Anesthesia During Functional Endoscopic Sinus Surgery for Kartagener’s Syndrome: A Case Report and Literature Review
Received 24 February 2020
Accepted for publication 9 April 2020
Published 1 May 2020 Volume 2020:13 Pages 157—161
Checked for plagiarism Yes
Review by Single anonymous peer review
Peer reviewer comments 2
Editor who approved publication: Dr Scott Fraser
Khaled EL-Radaideh,1 Mohannad Al-Qudah,2 Maulla Alali,2 Ala”a Alhowary1
1Department of Anesthesiology and Intensive Care, Faculty of Medicine, Jordan University of Science and Technology, Irbid 21110, Jordan; 2Department of Special Surgery, Division of Otorhinolaryngology-Head and Neck Surgery, Faculty of Medicine, Jordan University of Science and Technology, Irbid 21110, Jordan
Correspondence: Khaled EL-Radaideh
Faculty of Medicine, Department of Anesthesiology and Intensive Care, Jordan University of Science and Technology, Irbid 21110, Jordan
Tel +962 799051167
Email [email protected]
Introduction: Kartagener’s syndrome (KS) is a ciliopathic, autosomal recessive disorder characterized by the triad of situs inversus, chronic sinusitis, and bronchiectasis. The abnormal ciliary structure and function lead to variable clinical manifestations, including dextrocardia, pneumonia, bronchitis, chronic rhinosinusitis, otitis media, reduced fertility in women, and infertility in men. This article reports our experience on general anesthesia with endotracheal intubation during functional endoscopic sinus surgery (FESS) in a patient with KS.
Case Presentation: A 44-year-old man was admitted to our hospital with chronic nasal obstruction, postnasal drip, chronic sinusitis, and chronic non-productive cough for FESS. The patient’s heart was on the right side of his chest. A chest roentgenogram and a high-resolution chest and abdomen computed tomography (CT) scan identified dextrocardia, situs inversus, and chronic bronchitis and bronchiectasis involving both lung bases. CT sinuses showed mucosal thickening of bilateral maxillary and ethmoid and sphenoid sinuses. The patient was prescribed oral medications and nasal spray for crepitations and wheezes heard over bilateral lung fields. Intensive chest physiotherapy and supportive care prior to surgery were provided to prevent worsening of lung function. FESS with bilateral frontal polypectomy was performed. All hemodynamic parameters were stable. The emergence from anesthesia was smooth. After ∼ 20 minutes in the post-anesthesia care unit, the patient was fully awake and pain-free. He was then transferred to the surgical intensive care unit and subsequently to the ward. The postoperative period was uneventful. The patient felt subjectively “very well” and was discharged from the hospital on the 2nd postoperative day.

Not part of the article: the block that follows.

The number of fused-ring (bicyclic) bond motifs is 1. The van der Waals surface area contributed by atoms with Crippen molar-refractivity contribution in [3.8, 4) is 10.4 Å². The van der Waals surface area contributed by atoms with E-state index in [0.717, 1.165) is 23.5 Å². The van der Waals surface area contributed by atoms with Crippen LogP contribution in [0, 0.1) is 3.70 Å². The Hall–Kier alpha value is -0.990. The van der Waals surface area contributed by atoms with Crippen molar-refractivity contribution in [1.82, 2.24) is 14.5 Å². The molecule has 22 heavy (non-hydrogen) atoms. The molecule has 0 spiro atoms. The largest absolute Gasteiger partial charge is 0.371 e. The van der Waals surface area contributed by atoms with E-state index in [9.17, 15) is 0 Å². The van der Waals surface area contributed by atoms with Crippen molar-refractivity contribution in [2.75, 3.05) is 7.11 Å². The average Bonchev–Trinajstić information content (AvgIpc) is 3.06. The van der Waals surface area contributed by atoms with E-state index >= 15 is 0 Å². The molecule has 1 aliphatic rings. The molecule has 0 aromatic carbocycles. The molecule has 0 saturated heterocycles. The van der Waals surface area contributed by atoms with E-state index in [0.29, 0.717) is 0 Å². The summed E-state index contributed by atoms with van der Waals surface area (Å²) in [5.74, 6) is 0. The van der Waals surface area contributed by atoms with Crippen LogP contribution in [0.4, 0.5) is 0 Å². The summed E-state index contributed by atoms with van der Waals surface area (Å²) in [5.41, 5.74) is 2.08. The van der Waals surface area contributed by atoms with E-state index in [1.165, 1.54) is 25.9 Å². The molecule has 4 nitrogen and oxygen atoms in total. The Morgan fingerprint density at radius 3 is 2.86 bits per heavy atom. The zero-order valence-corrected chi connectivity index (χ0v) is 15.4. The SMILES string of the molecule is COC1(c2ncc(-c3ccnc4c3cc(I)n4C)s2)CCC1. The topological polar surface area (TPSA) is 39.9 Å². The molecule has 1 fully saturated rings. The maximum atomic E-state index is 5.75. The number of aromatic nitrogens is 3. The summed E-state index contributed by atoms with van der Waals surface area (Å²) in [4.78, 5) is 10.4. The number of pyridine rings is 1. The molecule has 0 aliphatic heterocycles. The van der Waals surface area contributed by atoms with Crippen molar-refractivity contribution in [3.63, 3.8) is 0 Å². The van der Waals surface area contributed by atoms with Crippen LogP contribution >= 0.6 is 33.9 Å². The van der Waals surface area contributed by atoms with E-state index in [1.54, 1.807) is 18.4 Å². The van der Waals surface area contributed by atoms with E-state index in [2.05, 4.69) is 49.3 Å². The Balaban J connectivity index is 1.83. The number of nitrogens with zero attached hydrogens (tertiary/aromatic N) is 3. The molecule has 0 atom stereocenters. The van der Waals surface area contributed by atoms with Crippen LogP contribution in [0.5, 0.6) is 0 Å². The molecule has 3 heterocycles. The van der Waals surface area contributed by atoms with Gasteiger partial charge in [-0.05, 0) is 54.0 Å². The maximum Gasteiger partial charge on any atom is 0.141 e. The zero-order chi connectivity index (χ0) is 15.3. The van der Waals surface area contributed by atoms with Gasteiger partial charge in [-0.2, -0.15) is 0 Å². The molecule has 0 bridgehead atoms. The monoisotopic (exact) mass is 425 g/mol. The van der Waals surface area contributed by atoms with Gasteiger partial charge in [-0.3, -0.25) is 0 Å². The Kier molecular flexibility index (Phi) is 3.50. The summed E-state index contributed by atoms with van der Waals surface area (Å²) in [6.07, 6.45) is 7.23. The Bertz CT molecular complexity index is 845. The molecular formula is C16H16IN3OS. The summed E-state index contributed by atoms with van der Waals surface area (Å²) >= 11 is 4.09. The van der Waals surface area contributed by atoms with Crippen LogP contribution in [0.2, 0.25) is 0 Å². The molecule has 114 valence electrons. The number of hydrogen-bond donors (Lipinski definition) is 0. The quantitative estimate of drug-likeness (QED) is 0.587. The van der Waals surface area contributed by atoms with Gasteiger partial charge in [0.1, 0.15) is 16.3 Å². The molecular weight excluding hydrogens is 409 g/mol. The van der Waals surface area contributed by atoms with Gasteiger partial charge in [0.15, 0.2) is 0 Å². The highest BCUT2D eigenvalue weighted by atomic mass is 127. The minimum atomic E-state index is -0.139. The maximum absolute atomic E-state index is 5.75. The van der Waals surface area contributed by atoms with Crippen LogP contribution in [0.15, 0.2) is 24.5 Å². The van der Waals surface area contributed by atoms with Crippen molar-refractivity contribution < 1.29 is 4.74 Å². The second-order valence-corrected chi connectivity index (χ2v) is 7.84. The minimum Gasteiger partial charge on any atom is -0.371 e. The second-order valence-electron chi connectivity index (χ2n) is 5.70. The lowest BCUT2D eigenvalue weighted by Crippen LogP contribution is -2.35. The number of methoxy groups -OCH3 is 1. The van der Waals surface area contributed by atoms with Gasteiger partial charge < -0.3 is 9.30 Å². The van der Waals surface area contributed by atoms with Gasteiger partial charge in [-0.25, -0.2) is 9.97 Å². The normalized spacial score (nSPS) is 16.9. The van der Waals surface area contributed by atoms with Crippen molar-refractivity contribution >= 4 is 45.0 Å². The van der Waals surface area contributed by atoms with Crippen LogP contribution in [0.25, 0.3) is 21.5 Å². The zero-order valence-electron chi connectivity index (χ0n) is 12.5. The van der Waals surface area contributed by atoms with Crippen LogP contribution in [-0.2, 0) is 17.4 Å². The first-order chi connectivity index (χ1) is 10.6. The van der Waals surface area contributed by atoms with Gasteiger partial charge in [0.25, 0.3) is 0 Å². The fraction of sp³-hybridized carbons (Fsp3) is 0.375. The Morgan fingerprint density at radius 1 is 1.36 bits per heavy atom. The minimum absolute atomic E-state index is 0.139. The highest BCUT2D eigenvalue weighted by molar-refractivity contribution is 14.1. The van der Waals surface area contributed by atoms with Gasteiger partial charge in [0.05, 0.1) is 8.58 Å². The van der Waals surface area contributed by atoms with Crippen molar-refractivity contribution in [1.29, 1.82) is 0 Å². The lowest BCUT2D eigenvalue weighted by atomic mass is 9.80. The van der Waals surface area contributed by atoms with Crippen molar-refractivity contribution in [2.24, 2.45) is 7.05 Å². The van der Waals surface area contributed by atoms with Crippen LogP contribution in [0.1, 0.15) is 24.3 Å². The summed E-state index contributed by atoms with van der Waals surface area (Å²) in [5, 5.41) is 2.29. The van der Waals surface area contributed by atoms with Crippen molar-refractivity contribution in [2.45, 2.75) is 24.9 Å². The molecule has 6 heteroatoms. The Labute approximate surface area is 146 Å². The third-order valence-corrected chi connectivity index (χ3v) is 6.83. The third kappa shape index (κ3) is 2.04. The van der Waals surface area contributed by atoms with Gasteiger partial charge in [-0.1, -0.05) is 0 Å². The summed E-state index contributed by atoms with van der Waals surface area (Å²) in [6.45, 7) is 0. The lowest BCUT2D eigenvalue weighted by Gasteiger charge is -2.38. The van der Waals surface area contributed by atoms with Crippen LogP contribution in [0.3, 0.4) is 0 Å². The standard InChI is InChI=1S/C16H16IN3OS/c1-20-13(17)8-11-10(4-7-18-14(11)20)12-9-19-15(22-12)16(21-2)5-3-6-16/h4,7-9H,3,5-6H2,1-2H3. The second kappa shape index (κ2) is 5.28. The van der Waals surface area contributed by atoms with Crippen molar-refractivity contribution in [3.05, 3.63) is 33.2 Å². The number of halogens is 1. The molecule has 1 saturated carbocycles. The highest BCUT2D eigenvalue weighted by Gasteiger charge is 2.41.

Conclusion: Anesthesiologists must be aware of cardiopulmonary inversion that could challenge the management of patients with KS. To avoid respiratory depression caused by long-acting systemic opioids, we suggest using short-acting opioids during general anesthesia and for postoperative pain relief.
Keywords: case report, FESS, general anesthesia, Kartagener’s syndrome, sinusitis
Primary ciliary dyskinesia (PCD) is a group of autosomal recessive disorders, and the subgroup that presents with the triad of sinusitis, bronchiectasis, and dextrocardia is called Kartagener’s syndrome (KS).1 Described by Kartagener in 1933,2 this syndrome has an incidence of1–2/30,000 birth3 and is seen in 40% to 50% of patients with PCD.4
The ciliary dyskinesia and ineffective mucociliary clearance affect many tissues and organs such as the nasal mucosa and paranasal sinuses. However, the pharynx and the lower respiratory tract down to the respiratory bronchioles are covered by unciliated epithelium.5
Patients presenting with respiratory distress, chronic pulmonary disease, bronchiectasis, and sinusitis in the setting of KS are a challenge to the anesthesiologist due to the potential respiratory or cardiac complications.6,7 Therefore, anesthetic management of patients with KS must be conducted carefully. Herein, we describe a case of successful general anesthetic management of a patient with KS who underwent functional endoscopic sinus surgery (FESS).
A 44-year-old man was admitted to the Ear, Nose, and Throat department of our hospital in August 2019 with chronic nasal obstruction, postnasal drip, chronic sinusitis, and chronic non-productive cough for FESS. During history-taking, the patient stated that his heart was on the right side of his chest. A chest roentgenogram and a high-resolution chest and abdomen computed tomography (CT) scan identified dextrocardia (Figure 1A), situs inversus (Figure 1B), and chronic bronchitis and bronchiectasis involving both lung bases (Figure 1C and D). CT sinuses showed mucosal thickening of bilateral maxillary and ethmoid and sphenoid sinuses (Figure 2). KS was diagnosed based on the presence of the classical triad.